White Fleshed Fruits and Vegetables Lower Stroke Risk

A pear a day could keep strokes away


White Flesh Fruits and Vegetables Associated with Low Risk for Stroke

Hockessin, Del. – A new study has found that eating fruits and vegetables whose edible section, or flesh, is white may protect against stroke. Fruits and vegetables were divided into four color groups, each based on the color of the flesh portion: Green, orange/yellow, red/purple and white. Fruits and vegetables included in the white category were apples, pears, apple juice, apple sauce, bananas, cauliflower, chicory, cucumber and mushrooms. White fruits and vegetables were the most commonly consumed produce at 36 percent, and within this group, apples and pears accounted for the highest consumption at 55 percent. The findings were published online in the September 15, 2011 edition of Stroke and will be printed in the November 2011 edition.

Researchers from Wageningen University in the Netherlands, led by Linda Oude Griep, used data collected by the National Institute of Public Health and the Environment of the Netherlands that included more than 20,000 people. Study participants were between the ages of 20 and 65 at the start of the study, and none showed any signs of cardiovascular disease. The food-intake, frequency and overall health of the participants were followed for 10 years. During the follow-up period, 233 participants had a stroke. Researchers found for every 25-gram increase in the amount of white fruits and vegetables consumed each day, the risk of stroke decreased by 9 percent. For comparison purposes, a medium-size apple is 120 grams. Oude Greip said it is not completely clear what components in white fruit and vegetables might be protective for stroke, but she suspects that the dietary fiber and flavonoids play a role.

“The findings in this recent study serve to strengthen what is quickly becoming common knowledge to consumers – eating a variety of fruits and vegetables is good for overall health and reducing the risk of heart attacks, stroke, diabetes, some cancers and other chronic conditions,” says Elizabeth Pivonka, Ph.D., R.D., president and CEO of Produce for Better Health Foundation (PBH) the nonprofit entity in partnership with CDC behind the Fruits & Veggies—More Matters national public health initiative. “While this particular study focused on white fruits and vegetables, eating a colorful variety of fruits and vegetables provides a natural variety of vitamins, minerals, phytonutrients and fiber that allow you to be your best everyday. Consumers are recognizing that making half their plate fruits and vegetables is easy when they include 100 percent juice, fresh, frozen, canned, and dried fruits and vegetables.” The Fruits & Veggies—More Matters national public health initiative is a helpful and easy reminder for consumers to eat more fruits and vegetables and strongly supports not only the findings of the Danish study, but all studies with findings showing a link between eating a variety of fruits and vegetables each day and better health, adds Pivonka. A wide variety of information, tools, and resources on fruits and vegetables, including a nutrition database, recipes, and videos can be found on the Fruits & Veggies—More Matters consumer-friendly website.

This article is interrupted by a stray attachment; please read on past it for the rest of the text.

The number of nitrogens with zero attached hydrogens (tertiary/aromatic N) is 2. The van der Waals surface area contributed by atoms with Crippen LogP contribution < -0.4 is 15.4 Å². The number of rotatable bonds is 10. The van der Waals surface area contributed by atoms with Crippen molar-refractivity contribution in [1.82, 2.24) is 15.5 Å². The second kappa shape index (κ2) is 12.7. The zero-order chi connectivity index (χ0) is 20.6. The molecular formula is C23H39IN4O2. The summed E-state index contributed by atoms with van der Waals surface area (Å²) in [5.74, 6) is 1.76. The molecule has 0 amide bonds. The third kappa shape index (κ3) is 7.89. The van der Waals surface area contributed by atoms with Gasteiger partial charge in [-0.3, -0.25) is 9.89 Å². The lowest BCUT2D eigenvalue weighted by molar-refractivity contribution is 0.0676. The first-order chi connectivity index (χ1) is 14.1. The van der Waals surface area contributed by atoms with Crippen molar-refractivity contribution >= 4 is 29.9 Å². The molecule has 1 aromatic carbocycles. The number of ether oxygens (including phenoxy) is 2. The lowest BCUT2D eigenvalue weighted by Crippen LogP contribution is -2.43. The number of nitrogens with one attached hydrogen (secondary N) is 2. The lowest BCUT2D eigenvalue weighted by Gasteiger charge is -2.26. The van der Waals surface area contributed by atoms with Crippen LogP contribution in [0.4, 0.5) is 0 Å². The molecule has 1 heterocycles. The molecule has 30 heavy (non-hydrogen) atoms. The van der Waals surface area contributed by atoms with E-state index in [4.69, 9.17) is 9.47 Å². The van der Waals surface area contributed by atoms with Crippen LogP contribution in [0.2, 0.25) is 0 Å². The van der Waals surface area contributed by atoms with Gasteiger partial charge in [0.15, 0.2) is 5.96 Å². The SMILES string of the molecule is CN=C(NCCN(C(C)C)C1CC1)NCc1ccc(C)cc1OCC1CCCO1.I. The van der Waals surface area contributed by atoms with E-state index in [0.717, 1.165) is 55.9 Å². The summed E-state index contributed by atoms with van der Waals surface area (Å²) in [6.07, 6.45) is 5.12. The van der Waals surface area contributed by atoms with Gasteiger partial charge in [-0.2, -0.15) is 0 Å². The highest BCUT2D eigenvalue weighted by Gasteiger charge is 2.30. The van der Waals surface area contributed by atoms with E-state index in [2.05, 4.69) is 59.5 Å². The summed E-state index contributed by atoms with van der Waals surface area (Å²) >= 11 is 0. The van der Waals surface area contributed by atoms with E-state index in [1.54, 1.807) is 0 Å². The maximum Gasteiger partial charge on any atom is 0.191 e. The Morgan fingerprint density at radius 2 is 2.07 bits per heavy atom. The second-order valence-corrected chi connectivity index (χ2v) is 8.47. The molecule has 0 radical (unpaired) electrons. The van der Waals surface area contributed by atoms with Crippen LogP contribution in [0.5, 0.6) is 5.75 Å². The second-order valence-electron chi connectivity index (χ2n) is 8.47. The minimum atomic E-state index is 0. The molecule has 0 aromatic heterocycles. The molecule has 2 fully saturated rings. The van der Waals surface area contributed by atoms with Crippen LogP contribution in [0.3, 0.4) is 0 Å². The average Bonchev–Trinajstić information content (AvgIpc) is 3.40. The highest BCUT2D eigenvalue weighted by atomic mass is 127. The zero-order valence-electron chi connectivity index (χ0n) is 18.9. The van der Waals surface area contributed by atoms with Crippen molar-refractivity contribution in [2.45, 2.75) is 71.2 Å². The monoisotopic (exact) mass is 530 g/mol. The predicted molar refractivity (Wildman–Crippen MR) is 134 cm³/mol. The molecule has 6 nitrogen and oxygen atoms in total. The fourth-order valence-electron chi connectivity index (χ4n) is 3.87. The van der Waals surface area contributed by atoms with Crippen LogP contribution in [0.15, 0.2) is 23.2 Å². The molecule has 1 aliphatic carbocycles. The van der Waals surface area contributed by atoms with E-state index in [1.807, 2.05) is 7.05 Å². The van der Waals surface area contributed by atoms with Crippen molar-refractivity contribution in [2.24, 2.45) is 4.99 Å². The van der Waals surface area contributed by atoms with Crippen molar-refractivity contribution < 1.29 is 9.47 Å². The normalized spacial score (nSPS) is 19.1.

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About Produce for Better Health Foundation

Produce for Better Health Foundation (PBH) is a non-profit 501 (c) (3) fruit and vegetable education foundation. Since 1991, PBH has worked to motivate people to eat more fruits and vegetables to improve public health. PBH achieves success through industry and government collaboration, first with the 5 A Day program and now with the Fruits & Veggies-More Matters public health initiative. Fruits & Veggies-More Matters is the nation’s largest public-private, fruit and vegetable nutrition education initiative with Fruit and Vegetable Nutrition Coordinators in each state, territory and the military. To learn more, visit www.PBHFoundation.org and www.FruitsandVeggiesMoreMatters.org. Follow Fruits & Veggies-More Matters on Facebook or Twitter.

PBH is also a member and co-chair with Centers for Disease Control & Prevention (CDC) of the National Fruit & Vegetable Alliance (NFVA), consisting of government agencies, non-profit organizations, and industry working to collaboratively and synergistically achieve increased nationwide access and demand for all forms of fruits and vegetables for improved public health. To learn more, visit www.NFVA.org.

Media Contact:

Kristen Stevens
Senior Vice President
Produce for Better Health Foundation
Tel: 302-235-2329
Email: kstevens@pbhfoundation.org

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